Four items on Council’s consent agenda aimed to improve how Asheville residents move about the city — and, thanks to a resolution supporting a statewide initiative for passenger rail in Western North Carolina, potentially across the country. The N.C. General Assembly could provide $890,000 to fund a bus connection between Asheville and Amtrak’s terminal in Salisbury.
“We in North Asheville also have problems with crumbling roadways and sidewalks with lack of repair.”
“As a resident of Haywood Street for almost three years, I have become increasingly concerned about the deplorable condition of the sidewalks on Haywood Street. Crumbling tiles have caused people to stumble and fall, causing real harm.”
“As a wheelchair rider, I deal daily with sidewalks that have compromised safe width space. I have often thought of writing a humorous blog on the adventures of being stuck in plain sight!”
“And although it might not seem significant, indeed it is! It means we as a city are deciding to invest in our fellow Ashevilleans’ safety and peace of mind.”
The city is seeking definition in its relationship with the busking community, and both buskers and businesses are speaking out about the issues that matter to them in hopes of fostering a healthy relationship in an area of the city where space is at a premium.
With an annual economic impact of $2.6 billion, tourism is a critical industry in Western North Carolina. But politicians and local residents are increasingly asking whether the tourism industry is paying a fair share of the cost of providing everything from sidewalks to roads to public safety to tourists. Now, City Councilman Gordon Smith is pushing for a new study to consider the local tourism industry’s impact and sustainability.
“Choosing to cut down mature trees and convert land into impermeable surfaces is an abuse of that trust —especially when obvious alternatives exist.”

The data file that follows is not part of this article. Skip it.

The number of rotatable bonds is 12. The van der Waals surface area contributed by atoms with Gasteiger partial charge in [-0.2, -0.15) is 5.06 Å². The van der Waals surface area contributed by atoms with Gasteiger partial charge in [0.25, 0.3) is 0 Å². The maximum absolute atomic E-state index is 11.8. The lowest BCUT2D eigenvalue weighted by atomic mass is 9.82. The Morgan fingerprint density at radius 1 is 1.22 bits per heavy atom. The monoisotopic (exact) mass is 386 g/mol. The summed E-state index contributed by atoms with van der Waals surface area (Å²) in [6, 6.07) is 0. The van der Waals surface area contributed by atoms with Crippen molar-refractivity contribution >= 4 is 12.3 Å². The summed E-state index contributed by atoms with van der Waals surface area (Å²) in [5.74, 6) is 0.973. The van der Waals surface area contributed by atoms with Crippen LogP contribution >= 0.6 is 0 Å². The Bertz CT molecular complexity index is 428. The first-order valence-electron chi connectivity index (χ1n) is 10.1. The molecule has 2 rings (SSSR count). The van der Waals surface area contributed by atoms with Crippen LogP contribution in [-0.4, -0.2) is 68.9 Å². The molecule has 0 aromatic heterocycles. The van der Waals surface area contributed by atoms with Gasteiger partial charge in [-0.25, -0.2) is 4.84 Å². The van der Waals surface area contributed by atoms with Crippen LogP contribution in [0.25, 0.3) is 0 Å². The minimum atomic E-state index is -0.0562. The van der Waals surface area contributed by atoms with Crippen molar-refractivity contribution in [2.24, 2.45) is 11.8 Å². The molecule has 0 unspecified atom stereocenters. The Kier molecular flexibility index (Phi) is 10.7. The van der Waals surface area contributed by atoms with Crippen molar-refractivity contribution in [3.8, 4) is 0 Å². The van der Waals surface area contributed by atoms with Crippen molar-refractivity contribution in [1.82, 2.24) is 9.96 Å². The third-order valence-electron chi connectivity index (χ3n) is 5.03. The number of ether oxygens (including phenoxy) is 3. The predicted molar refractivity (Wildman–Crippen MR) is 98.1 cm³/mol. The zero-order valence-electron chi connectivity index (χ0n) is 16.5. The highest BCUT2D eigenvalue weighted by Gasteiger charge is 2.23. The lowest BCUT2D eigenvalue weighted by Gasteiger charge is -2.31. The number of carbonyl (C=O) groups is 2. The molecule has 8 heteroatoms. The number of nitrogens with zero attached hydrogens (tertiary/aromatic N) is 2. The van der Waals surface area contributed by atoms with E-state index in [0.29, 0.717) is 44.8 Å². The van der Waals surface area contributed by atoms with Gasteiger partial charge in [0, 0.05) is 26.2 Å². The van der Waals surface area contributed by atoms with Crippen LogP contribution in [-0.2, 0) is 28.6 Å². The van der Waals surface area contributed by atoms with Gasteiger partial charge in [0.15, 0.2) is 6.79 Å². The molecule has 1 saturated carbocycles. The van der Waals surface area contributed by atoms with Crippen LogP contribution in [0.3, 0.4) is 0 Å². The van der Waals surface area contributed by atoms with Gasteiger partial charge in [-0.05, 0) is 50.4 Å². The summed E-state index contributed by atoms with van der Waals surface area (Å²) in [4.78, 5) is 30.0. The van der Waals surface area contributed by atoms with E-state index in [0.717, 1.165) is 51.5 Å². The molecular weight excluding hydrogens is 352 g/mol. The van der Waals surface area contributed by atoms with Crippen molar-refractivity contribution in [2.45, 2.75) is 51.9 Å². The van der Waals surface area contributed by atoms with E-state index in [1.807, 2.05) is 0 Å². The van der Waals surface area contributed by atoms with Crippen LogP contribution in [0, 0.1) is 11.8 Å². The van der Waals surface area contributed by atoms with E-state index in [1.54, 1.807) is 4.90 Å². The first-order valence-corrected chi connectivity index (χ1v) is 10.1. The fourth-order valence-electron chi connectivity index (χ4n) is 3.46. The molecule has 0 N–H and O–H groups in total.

From the Get It! Guide: Asheville is faced with a rising interest in transportation alternatives, but the path to greater advances seems to be lined with historic neglect and budgetary hurdles. The city still has a long walk ahead to fulfill its 2004 goal of building 108 miles of sidewalks. In the last decade, Asheville has constructed only about 18 miles worth.
The billowing local debates over affordable housing and pedestrian safety are pivoting toward a long overlooked section of West Asheville. A proposal for a major new apartment complex at the corner of Hazel Mill Road and Clayton Avenue just north of Patton Avenue is steering the discussion.
U.S. Transportation Secretary Anthony Foxx was in Asheville today, Sept. 12, to award the city a $14.6 million federal grant to help complete an interconnected six-mile network of pedestrian, bicycle, roadway, and streetscape improvements in the River Arts District.
Asheville has constructed about 18 miles of new sidewalks since 2006, but that’s a far cry from what advocates say is needed to improve pedestrian safety in the city’s neighborhoods. A new report released by city government shows that it’s fallen well short of its goal of building 108 miles of sidewalk. A 5-year $132 […]
Asheville City Council unanimously approved a $147 million budget June 24, holding the property tax rate steady and committing to major new pedestrian infrastructure projects such as sidewalks and greenways.
Asheville leaders could vote later this month to spend millions of dollars on sidewalks and greenways as part of a capital improvement program for the coming year. The budget also funds Sunday bus service in the city, starting Jan. 1. Yet some residents, and City Council member Chris Pelly, voiced concern during the June 10 budget hearing that such the sidewalk investment […]
One of the biggest hurdles facing local advocates of building more multi-modal transportation infrastructure such is as sidewalks and bike lanes is a shortage of data. In order to help determine the need for improvements, the city of Asheville is seeking volunteers to help take a count of those currently using the local sidewalks, bike lanes and greenways.
The Shady Grove courtyard was demolished Feb. 6, reportedly in order to make room for a new walkway connecting Lexington and Rankin avenues. (Photo by Max Cooper)
At tonight’s East Asheville community meeting, members of the public flooded City Council members with their concerns about the fate of the Asheville water system, the need for more sidewalks and ideas for the Municipal Golf Course. About 50 people attended the meeting. These are the highlights.
(Photo by Bill Rhodes)
Sidewalks slated to be the major focus of tonight’s Jan. 31 East Asheville community meeting at Haw Creek Elementary.
Why are city crews cutting down trees along Patton Avenue?